Emerging single-molecule sequencing technologies from Pacific Biosciences and Oxford Nanopore have revived interest in long-read mapping algorithms. Alignment-based seed-and-extend methods demonstrate good accuracy, but face limited scalability, while faster alignment-free methods typically trade decreased precision for efficiency. In this article, we combine a fast approximate read mapping algorithm based on minimizers with a novel MinHash identity estimation technique to achieve both scalability and precision. In contrast to prior methods, we develop a mathematical framework that defines the types of mapping targets we uncover, establish probabilistic estimates of p-value and sensitivity, and demonstrate tolerance for alignment error rates up to 20%. With this framework, our algorithm automatically adapts to different minimum length and identity requirements and provides both positional and identity estimates for each mapping reported. For mapping human PacBio reads to the hg38 reference, our method is 290?×?faster than Burrows-Wheeler Aligner-MEM with a lower memory footprint and recall rate of 96%. We further demonstrate the scalability of our method by mapping noisy PacBio reads (each =5?kbp in length) to the complete NCBI RefSeq database containing 838 Gbp of sequence and >60,000 genomes.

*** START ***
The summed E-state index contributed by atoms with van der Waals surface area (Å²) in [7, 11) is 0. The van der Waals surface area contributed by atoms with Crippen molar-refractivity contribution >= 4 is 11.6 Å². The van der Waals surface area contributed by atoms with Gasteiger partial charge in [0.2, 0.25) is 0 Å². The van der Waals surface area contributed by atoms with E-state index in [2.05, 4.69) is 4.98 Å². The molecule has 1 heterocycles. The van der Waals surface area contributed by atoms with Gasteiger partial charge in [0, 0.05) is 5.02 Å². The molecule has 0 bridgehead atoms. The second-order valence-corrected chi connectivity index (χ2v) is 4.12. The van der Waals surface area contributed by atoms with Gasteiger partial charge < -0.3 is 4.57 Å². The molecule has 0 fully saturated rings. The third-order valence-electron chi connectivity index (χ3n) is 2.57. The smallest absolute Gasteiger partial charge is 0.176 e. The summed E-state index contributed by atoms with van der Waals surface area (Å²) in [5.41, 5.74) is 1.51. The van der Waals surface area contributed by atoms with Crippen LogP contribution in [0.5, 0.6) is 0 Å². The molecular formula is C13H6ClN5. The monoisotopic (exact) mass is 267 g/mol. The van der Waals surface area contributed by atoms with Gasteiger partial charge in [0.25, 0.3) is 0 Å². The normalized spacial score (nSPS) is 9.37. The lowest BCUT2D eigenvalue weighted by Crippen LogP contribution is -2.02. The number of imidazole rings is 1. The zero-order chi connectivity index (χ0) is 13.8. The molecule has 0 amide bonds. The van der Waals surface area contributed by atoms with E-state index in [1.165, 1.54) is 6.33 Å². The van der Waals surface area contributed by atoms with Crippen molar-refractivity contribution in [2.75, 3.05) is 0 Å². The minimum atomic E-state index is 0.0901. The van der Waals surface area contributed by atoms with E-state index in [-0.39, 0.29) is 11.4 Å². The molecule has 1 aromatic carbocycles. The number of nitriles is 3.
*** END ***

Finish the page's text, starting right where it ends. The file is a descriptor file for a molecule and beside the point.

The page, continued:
Journal: Journal of computational biology